Compression Level1 Indications
10 - 20 mmHg
  • Heaviness and fatigue of the leg
  • Mild varicose veins during pregnancy
  • Mild varicose veins without significant oedema
  • Prophylaxis of thrombosis and embolism for immobile patients
  • Prophylaxis during travel (Economy Class Syndrome)
20 - 30 mmHg
  • More severe varicose veins during pregnancy
  • Varicose veins with mild oedema
  • Post superficial and deep venous thrombosis
  • Post sclerotherapy, venous surgery or thermal ablation
  • Chronic venous insufficiency (CVI)
  • Management of healed venous ulcer
  • Prevention of DVT and oedema
  • Post-thrombotic syndrome (PTS)
  • Prevention of PTS
  • Post-traumatic oedema
30 - 40 mmHg2
  • Pronounced varicosis with severe oedema
  • Severe chronic venous insufficiency
  • Treatment of active ulcers and recurrent ulcers
  • Severe post-traumatic oedema
  • Lymphoedema
>40 mmHg
  • Severe post-thrombotic syndrome
  • Severe lymphoedema

1 Compression levels proposed are just indicative and may be changed as to the judjement of the therapist. National regulations may define distinct compression ranges for given compression classes.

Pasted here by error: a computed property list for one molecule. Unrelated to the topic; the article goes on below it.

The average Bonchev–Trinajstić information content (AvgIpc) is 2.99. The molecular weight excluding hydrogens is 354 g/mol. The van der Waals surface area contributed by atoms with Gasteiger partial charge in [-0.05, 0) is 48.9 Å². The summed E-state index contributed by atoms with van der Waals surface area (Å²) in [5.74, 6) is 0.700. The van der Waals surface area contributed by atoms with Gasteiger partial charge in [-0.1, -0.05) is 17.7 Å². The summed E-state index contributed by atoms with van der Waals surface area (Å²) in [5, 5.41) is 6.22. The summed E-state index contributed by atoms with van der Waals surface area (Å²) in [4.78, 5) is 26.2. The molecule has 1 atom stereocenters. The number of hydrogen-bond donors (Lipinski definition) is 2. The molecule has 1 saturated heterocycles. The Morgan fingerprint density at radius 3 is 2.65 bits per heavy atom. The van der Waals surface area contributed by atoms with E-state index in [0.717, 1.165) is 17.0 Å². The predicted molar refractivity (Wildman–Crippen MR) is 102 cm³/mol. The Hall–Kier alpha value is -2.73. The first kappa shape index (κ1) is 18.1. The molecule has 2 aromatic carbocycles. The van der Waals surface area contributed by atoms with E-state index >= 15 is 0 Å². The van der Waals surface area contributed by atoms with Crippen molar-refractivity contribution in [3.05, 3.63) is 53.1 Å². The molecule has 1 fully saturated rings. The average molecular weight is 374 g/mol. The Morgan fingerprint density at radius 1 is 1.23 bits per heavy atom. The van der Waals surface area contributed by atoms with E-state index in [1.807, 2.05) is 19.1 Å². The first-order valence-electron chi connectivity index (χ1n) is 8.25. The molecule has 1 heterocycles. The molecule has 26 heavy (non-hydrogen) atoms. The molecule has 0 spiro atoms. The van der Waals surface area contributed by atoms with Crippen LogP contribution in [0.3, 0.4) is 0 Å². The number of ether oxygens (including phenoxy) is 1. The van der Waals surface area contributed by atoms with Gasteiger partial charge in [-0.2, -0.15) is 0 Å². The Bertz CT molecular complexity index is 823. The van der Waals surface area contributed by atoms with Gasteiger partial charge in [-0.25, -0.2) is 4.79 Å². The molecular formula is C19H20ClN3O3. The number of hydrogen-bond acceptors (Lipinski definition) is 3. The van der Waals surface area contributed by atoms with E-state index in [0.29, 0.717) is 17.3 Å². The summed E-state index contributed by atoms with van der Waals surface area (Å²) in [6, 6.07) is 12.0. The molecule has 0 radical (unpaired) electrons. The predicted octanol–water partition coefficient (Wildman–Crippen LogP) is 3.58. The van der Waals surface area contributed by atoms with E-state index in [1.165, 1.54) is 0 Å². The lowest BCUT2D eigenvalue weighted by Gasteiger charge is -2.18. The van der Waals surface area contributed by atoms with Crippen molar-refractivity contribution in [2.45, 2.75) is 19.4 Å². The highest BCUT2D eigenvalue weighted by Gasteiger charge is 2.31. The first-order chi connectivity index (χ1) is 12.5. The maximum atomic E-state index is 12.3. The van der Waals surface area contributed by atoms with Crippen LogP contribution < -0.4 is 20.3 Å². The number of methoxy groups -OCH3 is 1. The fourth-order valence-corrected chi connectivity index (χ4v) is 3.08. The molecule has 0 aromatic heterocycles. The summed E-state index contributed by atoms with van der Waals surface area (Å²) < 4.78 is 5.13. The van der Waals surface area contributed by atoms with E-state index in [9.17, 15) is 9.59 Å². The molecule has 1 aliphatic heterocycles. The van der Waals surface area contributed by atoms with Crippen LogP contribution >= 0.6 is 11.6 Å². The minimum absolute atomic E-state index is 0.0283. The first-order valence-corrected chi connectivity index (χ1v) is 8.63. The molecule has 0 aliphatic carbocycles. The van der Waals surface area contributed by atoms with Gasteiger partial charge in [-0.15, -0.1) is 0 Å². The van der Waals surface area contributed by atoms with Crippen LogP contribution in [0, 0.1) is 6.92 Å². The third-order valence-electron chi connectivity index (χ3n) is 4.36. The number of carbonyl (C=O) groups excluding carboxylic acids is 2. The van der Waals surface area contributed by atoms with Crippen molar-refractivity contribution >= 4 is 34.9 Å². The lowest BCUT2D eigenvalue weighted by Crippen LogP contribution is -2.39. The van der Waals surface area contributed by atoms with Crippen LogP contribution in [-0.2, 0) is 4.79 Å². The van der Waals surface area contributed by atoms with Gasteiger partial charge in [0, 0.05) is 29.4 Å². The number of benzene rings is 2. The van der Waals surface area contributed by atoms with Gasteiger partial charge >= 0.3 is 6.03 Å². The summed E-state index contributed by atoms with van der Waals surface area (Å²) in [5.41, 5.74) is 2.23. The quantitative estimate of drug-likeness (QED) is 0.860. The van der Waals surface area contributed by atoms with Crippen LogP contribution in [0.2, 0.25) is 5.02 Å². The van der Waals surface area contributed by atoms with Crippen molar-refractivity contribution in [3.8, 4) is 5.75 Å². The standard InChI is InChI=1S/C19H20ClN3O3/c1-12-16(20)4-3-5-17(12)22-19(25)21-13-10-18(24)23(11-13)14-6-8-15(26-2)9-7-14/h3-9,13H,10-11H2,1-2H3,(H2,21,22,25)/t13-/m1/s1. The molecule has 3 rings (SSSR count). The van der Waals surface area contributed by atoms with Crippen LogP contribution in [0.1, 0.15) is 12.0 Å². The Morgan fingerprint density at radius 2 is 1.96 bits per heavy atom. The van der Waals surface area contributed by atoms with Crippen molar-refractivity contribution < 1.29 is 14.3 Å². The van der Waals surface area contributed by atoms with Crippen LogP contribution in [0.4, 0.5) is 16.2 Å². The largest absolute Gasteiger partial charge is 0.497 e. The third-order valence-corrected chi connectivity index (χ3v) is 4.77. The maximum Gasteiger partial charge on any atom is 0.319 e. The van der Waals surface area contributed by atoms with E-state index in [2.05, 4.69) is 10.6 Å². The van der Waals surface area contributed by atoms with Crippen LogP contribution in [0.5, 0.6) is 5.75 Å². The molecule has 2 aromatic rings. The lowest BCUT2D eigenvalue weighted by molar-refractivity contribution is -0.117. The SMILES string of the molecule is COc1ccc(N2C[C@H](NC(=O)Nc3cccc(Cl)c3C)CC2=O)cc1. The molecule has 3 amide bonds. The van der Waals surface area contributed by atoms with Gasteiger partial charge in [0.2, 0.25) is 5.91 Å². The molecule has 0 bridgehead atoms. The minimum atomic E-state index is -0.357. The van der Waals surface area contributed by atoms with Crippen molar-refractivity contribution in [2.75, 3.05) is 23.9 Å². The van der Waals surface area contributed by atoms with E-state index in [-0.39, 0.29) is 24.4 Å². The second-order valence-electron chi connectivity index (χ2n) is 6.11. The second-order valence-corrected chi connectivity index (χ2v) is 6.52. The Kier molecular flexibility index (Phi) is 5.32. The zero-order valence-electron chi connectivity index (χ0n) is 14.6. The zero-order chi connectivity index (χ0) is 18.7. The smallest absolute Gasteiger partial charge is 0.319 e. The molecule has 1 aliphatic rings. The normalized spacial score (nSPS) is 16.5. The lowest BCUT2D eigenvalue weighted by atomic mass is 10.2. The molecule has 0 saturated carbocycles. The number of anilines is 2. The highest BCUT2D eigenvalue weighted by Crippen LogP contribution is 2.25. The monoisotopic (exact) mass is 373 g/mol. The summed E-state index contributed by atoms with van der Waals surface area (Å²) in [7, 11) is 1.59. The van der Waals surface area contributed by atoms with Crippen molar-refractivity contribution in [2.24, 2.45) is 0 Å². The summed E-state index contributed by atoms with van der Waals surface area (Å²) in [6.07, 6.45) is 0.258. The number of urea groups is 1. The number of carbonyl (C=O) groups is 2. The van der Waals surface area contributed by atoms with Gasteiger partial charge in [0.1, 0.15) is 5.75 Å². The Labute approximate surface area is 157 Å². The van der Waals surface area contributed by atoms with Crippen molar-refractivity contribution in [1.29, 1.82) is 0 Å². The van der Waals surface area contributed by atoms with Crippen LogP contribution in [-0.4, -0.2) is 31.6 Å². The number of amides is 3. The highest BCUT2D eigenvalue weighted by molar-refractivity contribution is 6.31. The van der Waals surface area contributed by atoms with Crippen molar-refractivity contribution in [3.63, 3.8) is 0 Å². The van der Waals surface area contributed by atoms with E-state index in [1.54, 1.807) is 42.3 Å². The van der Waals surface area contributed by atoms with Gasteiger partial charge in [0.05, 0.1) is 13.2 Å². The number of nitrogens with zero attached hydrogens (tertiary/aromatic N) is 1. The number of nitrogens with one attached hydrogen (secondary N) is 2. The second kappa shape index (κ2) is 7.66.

2 In the US, 30-40 mmHg may be used for post-procedure of a venous surgery or thermal ablation.



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Yes, your risk of developing an ulcer is elevated. The vessels’ functioning is so disturbed that there is stasis. Then edema appears and your skin aspect changes – at first a color change, then it itches and eczema appears. As time passes, your skin hardens. A small wound or an inflammation due to a mosquito bite are enough to cause deterioration to your skin. An ulcer forms. These changes appear gradually and can in most cases be resolved with treatment.

No, as the risk factors like genetic predisposition and higher age cannot be treated. But you can prevent symptoms and also signs of chronic venous insufficiency if you have varicose veins. Keep moving! Use the staircase rather than the elevator. Practice a sport that stimulates your venous system like cycling, swimming, or walking. Raise your legs and move as often as possible. It is also recommended to shower your legs with cold water and to wear compression socks or stockings.